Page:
Background 40% of individuals will develop an acute withdrawal syndrome upon stopping or significantly curtailing alcohol intake. A detailed alcohol history can be a useful aid in indentifying those at risk and avoiding adverse consequences of withdrawal.
Aim The aims of this audit were to quantify the proportion of acute admissions where an alcohol history is taken, assess the proportion of patients who were prescribed chlordiazepoxide and the doses used, assess the proportion of patients who were prescribed parenteral multivitamins, and the dose and duration of same.
Method Consecutive case series of 49 patients admitted to STGH from January-December 2016 with HIPE coding of “alcohol dependence with acute withdrawal”. The Guys and St. Thomas’ NHS Foundation Trust Clinical Guidelines on the detection of alcohol misusers attending hospital were used as reference standard.
Results In 82% (40/49 patients) a clear alcohol history was documented. For 62% of patients (30/49), the number of units of alcohol/week consumed was clearly documented. Median units/week was 50, with a range of 0-250. In 47% (23/49) of cases, a relevant neurological exam was documented in the admission note. Chlordiazepoxide was perscribed in 47% (23/49) of patients, with a median dose of 30 mg tds. Parenteral multivitamins were prescribed in 61% (30/49), for a median duration of 3 days.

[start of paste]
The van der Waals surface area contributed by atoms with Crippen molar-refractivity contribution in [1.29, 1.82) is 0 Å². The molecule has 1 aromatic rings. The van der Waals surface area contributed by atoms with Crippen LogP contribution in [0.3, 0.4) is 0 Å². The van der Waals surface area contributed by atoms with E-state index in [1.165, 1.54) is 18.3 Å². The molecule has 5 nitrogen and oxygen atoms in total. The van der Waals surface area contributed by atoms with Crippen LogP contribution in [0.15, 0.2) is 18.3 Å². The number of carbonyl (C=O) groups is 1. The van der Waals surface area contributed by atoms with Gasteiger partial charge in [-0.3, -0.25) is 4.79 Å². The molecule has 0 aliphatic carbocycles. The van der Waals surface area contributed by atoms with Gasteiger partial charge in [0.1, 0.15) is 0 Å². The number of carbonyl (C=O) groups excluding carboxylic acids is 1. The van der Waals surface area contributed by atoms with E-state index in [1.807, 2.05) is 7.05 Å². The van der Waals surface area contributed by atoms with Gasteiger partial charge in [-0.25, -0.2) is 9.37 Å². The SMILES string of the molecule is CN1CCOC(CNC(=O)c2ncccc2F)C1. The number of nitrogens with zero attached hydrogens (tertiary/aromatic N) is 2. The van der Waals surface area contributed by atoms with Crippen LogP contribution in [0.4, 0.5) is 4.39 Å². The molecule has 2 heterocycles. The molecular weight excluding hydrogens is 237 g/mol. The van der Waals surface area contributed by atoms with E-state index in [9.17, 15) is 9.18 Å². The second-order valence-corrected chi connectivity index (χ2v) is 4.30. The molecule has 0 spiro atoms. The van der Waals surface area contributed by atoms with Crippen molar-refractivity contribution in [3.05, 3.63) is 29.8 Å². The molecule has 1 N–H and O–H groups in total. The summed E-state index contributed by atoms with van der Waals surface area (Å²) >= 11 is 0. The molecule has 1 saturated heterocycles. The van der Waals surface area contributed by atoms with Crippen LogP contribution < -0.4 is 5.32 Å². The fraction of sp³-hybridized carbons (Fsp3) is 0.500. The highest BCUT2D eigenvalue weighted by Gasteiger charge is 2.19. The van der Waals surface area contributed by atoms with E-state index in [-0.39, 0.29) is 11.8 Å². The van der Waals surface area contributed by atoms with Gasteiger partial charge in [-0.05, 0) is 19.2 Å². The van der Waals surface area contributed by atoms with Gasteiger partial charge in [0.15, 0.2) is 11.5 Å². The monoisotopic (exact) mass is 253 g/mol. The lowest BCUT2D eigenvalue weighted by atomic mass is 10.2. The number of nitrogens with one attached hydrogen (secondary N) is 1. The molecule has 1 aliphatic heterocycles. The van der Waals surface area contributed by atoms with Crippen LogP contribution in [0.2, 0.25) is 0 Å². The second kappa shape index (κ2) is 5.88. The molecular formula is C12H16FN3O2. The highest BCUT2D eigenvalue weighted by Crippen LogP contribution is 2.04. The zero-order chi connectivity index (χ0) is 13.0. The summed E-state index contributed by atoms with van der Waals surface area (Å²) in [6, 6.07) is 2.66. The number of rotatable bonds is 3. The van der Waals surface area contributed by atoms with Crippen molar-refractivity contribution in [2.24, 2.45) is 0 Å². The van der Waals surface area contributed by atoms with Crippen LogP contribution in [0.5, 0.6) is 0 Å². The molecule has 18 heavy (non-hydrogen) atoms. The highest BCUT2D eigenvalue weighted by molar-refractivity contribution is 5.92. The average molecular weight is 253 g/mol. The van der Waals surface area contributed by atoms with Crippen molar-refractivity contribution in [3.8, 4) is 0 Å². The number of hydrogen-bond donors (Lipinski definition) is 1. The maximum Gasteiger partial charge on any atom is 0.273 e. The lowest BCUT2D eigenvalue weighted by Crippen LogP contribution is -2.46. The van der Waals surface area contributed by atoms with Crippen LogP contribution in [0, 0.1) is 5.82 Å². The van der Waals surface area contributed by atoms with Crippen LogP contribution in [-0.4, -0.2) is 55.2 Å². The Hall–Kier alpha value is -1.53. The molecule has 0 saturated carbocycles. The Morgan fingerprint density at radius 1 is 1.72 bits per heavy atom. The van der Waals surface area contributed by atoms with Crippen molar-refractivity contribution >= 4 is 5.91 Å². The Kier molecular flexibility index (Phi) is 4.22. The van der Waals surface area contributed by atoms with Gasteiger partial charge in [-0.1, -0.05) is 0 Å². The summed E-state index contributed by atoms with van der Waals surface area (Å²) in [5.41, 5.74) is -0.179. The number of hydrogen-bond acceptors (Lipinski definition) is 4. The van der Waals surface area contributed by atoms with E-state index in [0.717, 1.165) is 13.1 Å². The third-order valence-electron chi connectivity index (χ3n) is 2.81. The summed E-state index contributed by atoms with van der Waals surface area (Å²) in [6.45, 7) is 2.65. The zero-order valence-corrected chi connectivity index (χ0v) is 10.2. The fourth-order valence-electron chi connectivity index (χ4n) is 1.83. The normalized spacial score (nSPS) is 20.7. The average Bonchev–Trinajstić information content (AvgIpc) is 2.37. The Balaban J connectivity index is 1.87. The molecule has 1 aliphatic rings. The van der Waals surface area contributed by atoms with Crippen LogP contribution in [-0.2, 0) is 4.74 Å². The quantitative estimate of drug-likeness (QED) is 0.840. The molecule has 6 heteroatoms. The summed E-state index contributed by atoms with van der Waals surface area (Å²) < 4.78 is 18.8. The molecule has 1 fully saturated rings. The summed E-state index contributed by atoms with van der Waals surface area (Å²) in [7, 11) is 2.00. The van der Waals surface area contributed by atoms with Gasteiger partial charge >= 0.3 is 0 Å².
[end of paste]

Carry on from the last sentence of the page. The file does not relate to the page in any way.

Conclusions There exists a significant discrepancy between those identified at risk of acute alcohol withdrawal, and those for whom appropriate treatment is prescribed. Reasons include embedded prescribing practices, time constraints in ED, and uncertainty around appropriate dosing of chlordiazepoxide and parenteral multivitamins.
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